Oh to be a banker, raking in the cash regardless of the time of day or year. And so it is for Westpac and its very outgoing CEO, Dr David Morgan. A higher profit today of $1.325 billion for the March half and a higher dividend, but the comments in the prepared statement had that faint ring of hesitation or defensiveness.
The bank didn’t give any guidance on second half earnings, except to speak generally about more of the same. The market, skittish over poor retail sales and a rising number of profit warnings, chewed over the Westpac numbers and comments for an hour or so and then sold the shares down after a small rise when trading started.
The market is in a skittish mood and there must be plenty of grumpy investors around who waded into the stockmarket at the beginning of this year when the market ran up to its all-time peak of more than 4,250 in mid February. Since then the market has dropped 9% (more than 350 points) as profit warnings, higher interest rates and a slow down in retail sales have sapped investor confidence.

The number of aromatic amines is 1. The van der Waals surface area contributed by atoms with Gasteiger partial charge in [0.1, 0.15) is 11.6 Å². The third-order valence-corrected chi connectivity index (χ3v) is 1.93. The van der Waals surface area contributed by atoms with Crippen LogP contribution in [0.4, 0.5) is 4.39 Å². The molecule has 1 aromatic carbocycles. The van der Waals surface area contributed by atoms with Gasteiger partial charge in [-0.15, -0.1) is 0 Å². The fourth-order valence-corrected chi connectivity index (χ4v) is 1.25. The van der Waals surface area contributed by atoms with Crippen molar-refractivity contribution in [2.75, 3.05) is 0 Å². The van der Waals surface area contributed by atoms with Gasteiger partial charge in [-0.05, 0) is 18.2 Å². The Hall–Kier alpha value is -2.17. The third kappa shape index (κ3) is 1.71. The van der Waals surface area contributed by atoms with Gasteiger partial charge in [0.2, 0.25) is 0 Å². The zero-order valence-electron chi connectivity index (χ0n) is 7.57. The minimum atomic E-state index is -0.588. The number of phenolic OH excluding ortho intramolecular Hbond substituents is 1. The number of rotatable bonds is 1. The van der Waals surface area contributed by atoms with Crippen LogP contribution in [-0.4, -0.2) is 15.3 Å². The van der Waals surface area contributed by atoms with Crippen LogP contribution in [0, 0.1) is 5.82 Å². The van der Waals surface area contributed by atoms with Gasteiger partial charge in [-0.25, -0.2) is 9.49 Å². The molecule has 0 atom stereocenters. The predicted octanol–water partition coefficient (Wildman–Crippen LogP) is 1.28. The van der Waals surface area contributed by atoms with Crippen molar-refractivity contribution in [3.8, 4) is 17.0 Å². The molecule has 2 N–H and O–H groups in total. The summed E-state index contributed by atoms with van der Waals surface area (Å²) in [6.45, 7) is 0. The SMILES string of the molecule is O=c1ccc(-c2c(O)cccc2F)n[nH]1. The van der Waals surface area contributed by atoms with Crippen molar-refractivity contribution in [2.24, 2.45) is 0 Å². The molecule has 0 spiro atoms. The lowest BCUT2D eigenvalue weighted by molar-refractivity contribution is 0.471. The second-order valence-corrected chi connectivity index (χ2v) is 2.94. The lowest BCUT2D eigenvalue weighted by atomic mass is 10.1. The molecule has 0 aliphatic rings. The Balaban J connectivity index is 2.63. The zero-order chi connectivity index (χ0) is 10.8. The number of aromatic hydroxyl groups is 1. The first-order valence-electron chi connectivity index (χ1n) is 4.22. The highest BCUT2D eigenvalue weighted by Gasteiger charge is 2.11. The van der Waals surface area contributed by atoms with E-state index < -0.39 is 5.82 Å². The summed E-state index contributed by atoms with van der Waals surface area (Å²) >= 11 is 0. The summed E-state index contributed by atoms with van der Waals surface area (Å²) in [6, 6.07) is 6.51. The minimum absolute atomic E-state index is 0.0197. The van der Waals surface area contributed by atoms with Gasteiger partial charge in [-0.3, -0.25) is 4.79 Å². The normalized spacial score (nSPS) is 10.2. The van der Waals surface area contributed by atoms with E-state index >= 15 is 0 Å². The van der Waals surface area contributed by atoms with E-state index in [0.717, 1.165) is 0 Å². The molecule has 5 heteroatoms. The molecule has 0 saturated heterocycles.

Bank stocks, like retailers, are supposed to be a defensive investment. But the big retailers have been pummelled this week, as have their smaller and medium sized competitors, and the banks, like Westpac, have copped a smaller pounding. Westpac is off 4% since its high in February at $20.13. It was down under $19 this morning in the wake of the profit announcement.
Still, we shouldn’t cry for our bankers. The $1.325 billion is still the highest interim profit in the bank’s history, and the 49c-a-share dividend will make shareholders a little happier, despite the drop in the share price.